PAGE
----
Oceans represent Earth's last great unexplored wilderness.

Despite making up more than 70% of the Earth's surface, there is still much about the oceans that we do not know.

Exploring and studying them is critical to protect these valuable resources for future generations. Uncover why we need to protect the oceans, find out how to get involved and dive into cutting-edge research about life underwater.

Quick questions

How deep is the ocean?

The ocean has an average depth of approximately 3.7 kilometres (or 2.3 miles). A calculation from satellite measurements in 2010 put the average depth at 3,682 metres (12,080 feet). However, at the time only about 10% of Earth's seafloor had been mapped to high resolution, so this figure is only an estimate.

Ocean depth is divided into zones: littoral, bathyal, abyssal and hadal. The deepest part of the ocean, the hadal zone, is anywhere deeper than six kilometres.

Challenger Deep, in the Mariana Trench, is the deepest point in the ocean known so far, at approximately 11 kilometres - deeper than Mount Everest is tall. The trench is located in the western Pacific Ocean.

The extreme depth of the Mariana Trench and other oceanic trenches is caused by subduction - where on the boundary of two converging tectonic plates, one descends down into Earth's mantle, creating a deep trough.

Why is the sea salty?

Salt in the sea, or ocean salinity, is mainly caused by rain washing mineral ions from the land into water.

Carbon dioxide in the air dissolves into rainwater, making it slightly acidic. When rain falls, it weathers rocks, releasing mineral salts that separate into ions. These ions are carried with runoff water and ultimately reach the ocean.

Sodium and chloride, the main constituents of the type of salt used in cooking, make up over 90% of all the ions found in seawater. Around 3.5% of the weight of seawater comes from dissolved salts.

Some mineral ions are used by marine animals and plants, removing them from the water. The leftover minerals have built up in concentration over millions of years. Underwater volcanoes and hydrothermal vents on the seabed can also release salts into the ocean.

Isolated bodies of water can become extra salty, or hypersaline, through evaporation. The Dead Sea is an example of this. Its high salt content increases the water's density, which is why people float in the Dead Sea more easily than in the ocean.

What is a coral reef?

Coral reefs are made up of colonies of hundreds to thousands of tiny individual corals, called polyps. These marine invertebrate animals have hard exoskeletons made of calcium carbonate, and are sessile, meaning permanently fixed in one place. Polyps grow slowly, forming different shapes and sizes depending on their species.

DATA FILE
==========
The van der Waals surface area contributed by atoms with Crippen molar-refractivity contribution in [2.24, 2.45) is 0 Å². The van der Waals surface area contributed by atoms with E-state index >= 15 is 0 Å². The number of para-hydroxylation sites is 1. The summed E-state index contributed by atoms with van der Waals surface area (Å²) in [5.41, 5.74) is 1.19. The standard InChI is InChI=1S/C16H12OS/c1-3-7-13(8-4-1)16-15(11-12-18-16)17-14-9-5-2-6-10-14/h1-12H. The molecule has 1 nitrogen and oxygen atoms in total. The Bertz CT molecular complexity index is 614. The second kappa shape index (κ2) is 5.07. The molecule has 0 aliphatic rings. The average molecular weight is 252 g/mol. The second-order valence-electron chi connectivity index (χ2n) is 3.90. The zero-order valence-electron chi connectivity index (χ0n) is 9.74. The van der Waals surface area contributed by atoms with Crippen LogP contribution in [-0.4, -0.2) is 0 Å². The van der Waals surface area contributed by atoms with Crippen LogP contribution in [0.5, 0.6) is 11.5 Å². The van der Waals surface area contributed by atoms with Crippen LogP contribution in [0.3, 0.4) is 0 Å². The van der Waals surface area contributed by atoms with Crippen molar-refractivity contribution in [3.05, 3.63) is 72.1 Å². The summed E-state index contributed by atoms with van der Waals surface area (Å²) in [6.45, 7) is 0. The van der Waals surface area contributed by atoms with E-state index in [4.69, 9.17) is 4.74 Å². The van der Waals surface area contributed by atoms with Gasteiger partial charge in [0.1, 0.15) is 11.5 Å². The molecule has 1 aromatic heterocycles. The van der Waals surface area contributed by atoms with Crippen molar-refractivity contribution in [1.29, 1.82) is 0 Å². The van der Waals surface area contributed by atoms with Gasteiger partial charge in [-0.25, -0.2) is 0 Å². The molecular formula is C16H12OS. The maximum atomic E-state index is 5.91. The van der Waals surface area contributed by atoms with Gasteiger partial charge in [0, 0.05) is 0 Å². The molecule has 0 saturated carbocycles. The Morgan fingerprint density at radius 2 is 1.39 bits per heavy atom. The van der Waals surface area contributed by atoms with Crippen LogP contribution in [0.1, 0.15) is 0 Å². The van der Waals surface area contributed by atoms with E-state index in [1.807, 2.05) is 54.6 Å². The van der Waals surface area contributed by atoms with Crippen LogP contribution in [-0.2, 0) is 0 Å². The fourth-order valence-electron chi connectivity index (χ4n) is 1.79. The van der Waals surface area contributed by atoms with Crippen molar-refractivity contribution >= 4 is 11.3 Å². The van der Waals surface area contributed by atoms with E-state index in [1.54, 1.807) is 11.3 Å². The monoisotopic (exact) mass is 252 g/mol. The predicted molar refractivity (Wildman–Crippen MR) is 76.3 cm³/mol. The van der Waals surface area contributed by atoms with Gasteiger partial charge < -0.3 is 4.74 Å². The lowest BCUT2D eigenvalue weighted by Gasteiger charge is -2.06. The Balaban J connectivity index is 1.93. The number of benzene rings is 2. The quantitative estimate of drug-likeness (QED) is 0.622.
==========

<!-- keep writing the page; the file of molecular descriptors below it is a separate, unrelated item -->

Assisted by other animals with calcium carbonate skeletons and also coralline algae, corals form complex, three-dimensional reefs.

Coral reefs provide an important ecosystem for marine life, offering food and shelter among their crevices and branches for animals including fishes, molluscs, sea urchins and sponges.

Corals are found in all of Earth's oceans, from tropical to freezing temperatures, however they only build coral reefs in warm, shallow seas in the tropics. Among the biggest and best-known are the reef systems of the Great Barrier Reef of Australia, which is around 2,300 kilometres long. The most biologically diverse reefs in the world can be found in a region known as the Coral Triangle in Southeast Asia.

Watch a video about corals, the builders of the reef and explore more about coral reefs.

Why are coral reefs important?

Coral reefs provide an important ecosystem for life underwater, protect coastal areas by reducing the power of waves hitting the coast, and provide a crucial source of income for millions of people.

Coral reefs teem with diverse life. Thousands of species can be found living on one reef. The Great Barrier Reef contains over 400 coral species, 1,500 fish species, 4,000 mollusc species and six of the world's seven sea turtle species. The Coral Triangle - a coral-rich marine region in Southeast Asia that encompasses the waters between Indonesia, Malaysia, the Philippines and Papua New Guinea - is the most biologically diverse marine ecosystem on Earth. 

Coral reefs have an estimated global value of £6 trillion each year, due in part to their contribution to fishing and tourism industries and the coastal protection they provide.